Iran is expanding its influence in the Shiite area in Iraq, since the collapse of the Saddam Hussein regime. Diplomats and experts comment that Iran’s clout in Iraq is much stronger than that of Syria’s. Then, should we make some kind of concessions with Iran in order to settle disputes in Iraq? Things are not so simple. Iran is developing nuclear bombs. President Mahmoud Ahmadinejad insists on wiping out Israel. Dovish policy to Iran would make things worse.

To talk about this issue further, let me mention comments by Secretary of Defense Robert Gates at the confirmation hearing on December 5. Regarding the expected consequences of US attack against Iran, Secretary Gates said they might not be able to retaliate directly, but they could provide terrorists with weapons of mass destruction, such as biological and chemical weapons. As for Iran’s leverage on Iraq, he mentioned “They are certainly not being helpful in Iraq and are doing us -- I think doing damage to our interests there, but I think they could do a lot more to hurt our effort in Iraq.” In addition, according to Gates, Ahmadinejad thinks seriously of terminating Israel. Judging from what Secretary Gates said at the hearing, it is not easy to talk with Iran, though he recognize it necessary.

George Perkovich, Vice President at the Carnegie Endowment for International Peace, insists that the West talk with Iran in his article “Washington’s Dilemma: Why Engaging with Iran Is a Good Idea” to Yale Global Online on December12. In conclusion, Perkovich says “Iran does have weaknesses, and a dialogue can expose them, perhaps intensifying the country’s internal fissures. Refusal to talk cedes the high ground to Iran without any benefit to Washington.” However, leading policymakers, including members of the Iraq Study Group and Henry Kissinger, do not show specific ways to scare or entice Iranian theocrats into accepting America’s vital interest.

Some concerns must be considered to talk with Iran. The Los Angels Times presents interesting analysis in “Iran Looks Like the Winner of the Iraq War” on December 10. According to this article, the Iraq Study Group observes the rise of Iranian influence in the Middle East since the US-led war in Iraq, and insists that the United States needs to seek some help from Iran for resolution. However, Mustafa Alani, Director at the Gulf Research Center in Dubai points out that though Iran’s leverage is growing and the Bush administration has no effective solutions to stop Iran’s nuclear ambition, the price of cooperation is high. Mark Fitzpatrick, Senior Analyst at the International Institute for Strategic Studies in London, says that Iran would demand recognition of uranium enrichment and lifting sanctions in return. This will ruin non-proliferation efforts by the United States and EU3. Also, Israel and moderate Arabs, like Saudi Arabia, Jordan, and Egypt, are dismayed to think of possible deal between Iran and the United States.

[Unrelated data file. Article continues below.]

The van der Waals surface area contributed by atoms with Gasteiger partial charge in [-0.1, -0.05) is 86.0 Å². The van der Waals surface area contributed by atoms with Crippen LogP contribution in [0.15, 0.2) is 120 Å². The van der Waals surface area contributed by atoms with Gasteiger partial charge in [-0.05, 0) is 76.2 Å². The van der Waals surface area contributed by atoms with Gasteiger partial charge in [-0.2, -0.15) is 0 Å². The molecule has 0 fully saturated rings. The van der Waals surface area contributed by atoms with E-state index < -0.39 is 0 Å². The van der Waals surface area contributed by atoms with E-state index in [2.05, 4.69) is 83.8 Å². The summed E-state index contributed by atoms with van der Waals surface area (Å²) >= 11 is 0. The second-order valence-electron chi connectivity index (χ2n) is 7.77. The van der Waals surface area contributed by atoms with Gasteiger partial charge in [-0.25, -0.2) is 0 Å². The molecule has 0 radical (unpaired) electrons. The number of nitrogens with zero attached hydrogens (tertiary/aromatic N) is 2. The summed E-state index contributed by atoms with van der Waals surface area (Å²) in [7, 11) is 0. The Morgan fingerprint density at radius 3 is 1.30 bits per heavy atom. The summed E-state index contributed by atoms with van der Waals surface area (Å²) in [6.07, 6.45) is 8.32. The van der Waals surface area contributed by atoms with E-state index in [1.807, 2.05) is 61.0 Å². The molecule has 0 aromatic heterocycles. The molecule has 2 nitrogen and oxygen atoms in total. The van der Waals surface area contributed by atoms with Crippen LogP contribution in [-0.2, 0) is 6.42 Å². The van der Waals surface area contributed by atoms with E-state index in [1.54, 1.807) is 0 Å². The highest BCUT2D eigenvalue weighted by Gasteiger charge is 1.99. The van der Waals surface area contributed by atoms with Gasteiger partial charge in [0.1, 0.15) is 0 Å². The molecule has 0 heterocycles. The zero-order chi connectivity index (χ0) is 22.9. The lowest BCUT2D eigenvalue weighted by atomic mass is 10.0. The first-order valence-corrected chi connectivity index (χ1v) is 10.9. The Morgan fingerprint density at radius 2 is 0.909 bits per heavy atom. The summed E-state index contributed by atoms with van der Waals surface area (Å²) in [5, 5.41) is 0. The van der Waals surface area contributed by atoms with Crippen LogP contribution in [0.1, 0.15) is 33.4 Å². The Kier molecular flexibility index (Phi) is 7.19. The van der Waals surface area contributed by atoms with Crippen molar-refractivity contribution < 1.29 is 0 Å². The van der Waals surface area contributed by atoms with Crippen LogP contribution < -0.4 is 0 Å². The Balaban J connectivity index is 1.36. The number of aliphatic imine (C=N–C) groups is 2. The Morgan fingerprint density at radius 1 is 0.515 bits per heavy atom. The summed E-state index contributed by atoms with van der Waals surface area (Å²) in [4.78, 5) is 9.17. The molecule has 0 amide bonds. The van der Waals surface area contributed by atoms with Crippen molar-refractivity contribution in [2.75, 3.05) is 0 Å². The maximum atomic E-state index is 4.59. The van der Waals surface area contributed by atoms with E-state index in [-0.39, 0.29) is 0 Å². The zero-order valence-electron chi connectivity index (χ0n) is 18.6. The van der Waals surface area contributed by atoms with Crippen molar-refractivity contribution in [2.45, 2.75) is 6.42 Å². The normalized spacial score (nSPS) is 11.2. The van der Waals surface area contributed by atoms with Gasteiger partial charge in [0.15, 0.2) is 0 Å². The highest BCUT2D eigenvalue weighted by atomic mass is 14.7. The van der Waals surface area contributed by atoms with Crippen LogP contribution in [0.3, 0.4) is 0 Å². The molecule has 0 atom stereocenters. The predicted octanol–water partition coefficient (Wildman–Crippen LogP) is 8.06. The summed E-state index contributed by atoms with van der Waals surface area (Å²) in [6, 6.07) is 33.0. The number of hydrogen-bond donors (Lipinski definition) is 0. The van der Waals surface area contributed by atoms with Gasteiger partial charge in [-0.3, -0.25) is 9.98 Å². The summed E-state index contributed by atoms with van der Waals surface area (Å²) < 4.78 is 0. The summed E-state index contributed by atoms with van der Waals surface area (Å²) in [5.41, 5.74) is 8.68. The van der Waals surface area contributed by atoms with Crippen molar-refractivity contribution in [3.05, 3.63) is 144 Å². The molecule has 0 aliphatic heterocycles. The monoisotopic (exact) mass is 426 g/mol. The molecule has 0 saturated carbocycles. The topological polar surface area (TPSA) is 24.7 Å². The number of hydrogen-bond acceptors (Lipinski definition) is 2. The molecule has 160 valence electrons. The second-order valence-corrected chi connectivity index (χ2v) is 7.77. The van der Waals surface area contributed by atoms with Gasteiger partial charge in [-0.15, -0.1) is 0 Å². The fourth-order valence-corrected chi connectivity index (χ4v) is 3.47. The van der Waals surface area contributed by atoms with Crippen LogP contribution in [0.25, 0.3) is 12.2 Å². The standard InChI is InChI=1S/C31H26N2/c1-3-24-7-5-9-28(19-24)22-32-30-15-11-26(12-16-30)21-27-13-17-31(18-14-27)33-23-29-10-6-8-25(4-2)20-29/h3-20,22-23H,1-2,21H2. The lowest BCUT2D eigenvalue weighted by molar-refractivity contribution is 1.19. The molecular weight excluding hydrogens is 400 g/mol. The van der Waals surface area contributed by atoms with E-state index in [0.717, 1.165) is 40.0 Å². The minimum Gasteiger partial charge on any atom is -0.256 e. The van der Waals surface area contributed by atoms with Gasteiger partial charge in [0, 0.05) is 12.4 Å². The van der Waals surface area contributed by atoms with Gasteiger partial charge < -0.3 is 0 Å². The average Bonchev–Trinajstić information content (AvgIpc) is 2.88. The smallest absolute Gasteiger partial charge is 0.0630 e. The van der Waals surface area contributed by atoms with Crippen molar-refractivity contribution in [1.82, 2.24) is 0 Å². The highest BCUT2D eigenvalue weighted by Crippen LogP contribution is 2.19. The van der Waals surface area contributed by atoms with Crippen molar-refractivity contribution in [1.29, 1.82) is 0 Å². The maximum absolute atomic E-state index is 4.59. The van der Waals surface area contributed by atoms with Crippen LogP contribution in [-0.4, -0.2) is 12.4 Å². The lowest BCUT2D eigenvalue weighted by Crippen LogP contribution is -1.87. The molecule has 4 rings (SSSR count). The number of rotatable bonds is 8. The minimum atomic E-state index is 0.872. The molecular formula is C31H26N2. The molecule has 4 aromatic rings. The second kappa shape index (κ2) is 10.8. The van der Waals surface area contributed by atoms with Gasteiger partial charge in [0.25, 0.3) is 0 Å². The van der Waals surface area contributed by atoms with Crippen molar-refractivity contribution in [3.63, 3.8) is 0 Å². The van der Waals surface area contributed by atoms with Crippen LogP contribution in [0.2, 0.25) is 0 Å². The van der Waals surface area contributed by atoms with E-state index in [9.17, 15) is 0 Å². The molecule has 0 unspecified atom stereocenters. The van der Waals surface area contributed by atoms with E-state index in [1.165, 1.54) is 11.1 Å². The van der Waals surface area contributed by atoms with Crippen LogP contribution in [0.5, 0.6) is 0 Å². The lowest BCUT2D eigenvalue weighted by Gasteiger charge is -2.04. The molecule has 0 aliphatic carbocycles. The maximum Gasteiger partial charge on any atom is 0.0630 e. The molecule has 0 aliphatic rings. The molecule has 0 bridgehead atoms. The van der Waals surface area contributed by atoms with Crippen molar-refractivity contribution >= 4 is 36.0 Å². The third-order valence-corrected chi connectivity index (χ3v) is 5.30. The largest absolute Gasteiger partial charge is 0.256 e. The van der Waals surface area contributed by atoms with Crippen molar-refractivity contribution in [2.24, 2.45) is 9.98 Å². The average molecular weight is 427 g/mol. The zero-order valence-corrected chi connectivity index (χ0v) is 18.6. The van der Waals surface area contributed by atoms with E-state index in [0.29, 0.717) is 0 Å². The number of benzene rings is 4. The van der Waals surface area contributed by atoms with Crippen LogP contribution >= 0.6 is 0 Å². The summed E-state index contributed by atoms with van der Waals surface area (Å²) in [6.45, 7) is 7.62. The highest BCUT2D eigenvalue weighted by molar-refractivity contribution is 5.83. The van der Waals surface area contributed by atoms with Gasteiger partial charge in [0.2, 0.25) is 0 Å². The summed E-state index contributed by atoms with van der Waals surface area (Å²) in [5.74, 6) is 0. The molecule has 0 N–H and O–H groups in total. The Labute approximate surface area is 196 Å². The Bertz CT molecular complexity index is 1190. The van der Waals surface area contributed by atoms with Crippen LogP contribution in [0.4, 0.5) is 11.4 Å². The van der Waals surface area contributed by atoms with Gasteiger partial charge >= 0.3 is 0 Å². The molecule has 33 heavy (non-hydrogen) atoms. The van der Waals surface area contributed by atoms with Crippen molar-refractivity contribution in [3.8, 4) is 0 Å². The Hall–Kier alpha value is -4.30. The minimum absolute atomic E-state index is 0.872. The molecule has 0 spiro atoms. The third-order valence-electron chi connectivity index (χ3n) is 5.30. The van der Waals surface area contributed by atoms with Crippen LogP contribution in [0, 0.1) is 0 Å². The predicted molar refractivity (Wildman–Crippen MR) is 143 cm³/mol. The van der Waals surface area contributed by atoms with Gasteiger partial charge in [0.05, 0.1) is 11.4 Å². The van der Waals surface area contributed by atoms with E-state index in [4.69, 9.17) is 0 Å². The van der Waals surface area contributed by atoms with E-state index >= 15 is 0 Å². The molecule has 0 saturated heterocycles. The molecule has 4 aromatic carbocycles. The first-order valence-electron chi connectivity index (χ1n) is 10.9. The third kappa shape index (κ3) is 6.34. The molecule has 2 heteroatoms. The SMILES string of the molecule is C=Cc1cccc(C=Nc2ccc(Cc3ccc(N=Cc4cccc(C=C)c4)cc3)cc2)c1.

Ex-Crown Prince Reza Pahlavi argues that a dialogue will benefit extremist Ahmadinejad without improving current challenges on Iraq, non-proliferation, and terrorism. But should we simply refuse to talk with Iran, and assist political protest in Iran?

Senior Fellows Patrick Clawson and Michael Eisenstadt at the Washington Institute for Near East Policy, show concrete ideas to deal with Iran in a policy brief, entitled “Forcing Hard Choices on Tehran.” In this essay, both authors point out that economic and diplomatic sanctions by themselves do not inflict sufficiently on theocrats, because they are used to international isolation. These measures must be coupled with other means. Fortunately, unlike North Korea, democracy movements are strong in Iran, and overseas activists provide substantial support for them. Domestic pressure will upset mullahs. In addition authors propose to “Dissuade and deter by checking Iran’s Military potential.” For this objective, the United States must establish security architecture with European and Middle East allies to contain Iran. America and its allies must have sufficient naval power to counter Iranian naval blockade to stop oil route in the Gulf. Also, authors suggest the United States offer air defense system to shoot down Iranian missiles. Authors insist on using offensive ways as well, that is, to threaten conventional military strike to target senior leaders and economic infrastructure. Furthermore, they maintain to “Dissuade and disrupt by preventative military action.” If Iranian theocrats regard the United States as weak and reluctant to fight, they will quest further gains in this power game. Soft policies are nonetheless important. Clawson and Eisenstadt urge the United States to offer inducements to Iran, like assuring no attack if they abandon their nuclear project. Simultaneously, authors claim the West should promote reforms in Iran regardless of nuclear problem.

Consequently, we must not confuse dialogue with appeasement. The West must show strength and unyieldingness against Iran. Just leaving Iraq would make things worse. All the problems associated with Iran --- nuclear weapon, Iraq, and terrorism --- are strongly interconnected. America and EU3 must be united firmly, and help Iranian people’s quest for political reform.

Finally I would like to mention another stakeholder, which is Japan. Current regime in Iran is an ideological enemy to Japan. Westernizing modernization policies under the Pahlavi monarchy were modeled after those of Japan and Turkey. As a result of the Iranian revolution, clerical oppressors took place of enlightened despot. It is a pity that Japanese leaders think light of this fact, and I will mention this further on another occasion.

Saturday, December 09, 2006

US-Indian Nuclear Deal after the Senate Approval

Right after the midterm election, political commentators argued that the Bush administration would have difficulty in dealing with the Congress under Democratic majority. However, a controversial bill has passed the Senate on November 16. As I mentioned several times on this blog, the Bush administration decided to offer technological assistance for civilian nuclear use in India, which spurred fierce pro-con debates among American policymakers. Proponents insist the following reasons for the US-Indian nuclear deal: strategic partnership in the war on terror, balance of power in Asia and the Middle East, and access to a prospective market. However, opponents argue that the nuclear deal with a non-NPT member would undermine the current non-proliferation regime, and tougher verifications should be required. Even some Republicans raised these concerns as I mentioned “Kissinger Talks on India.” Despite these hurdles, the Senate approved the nuclear deal with India.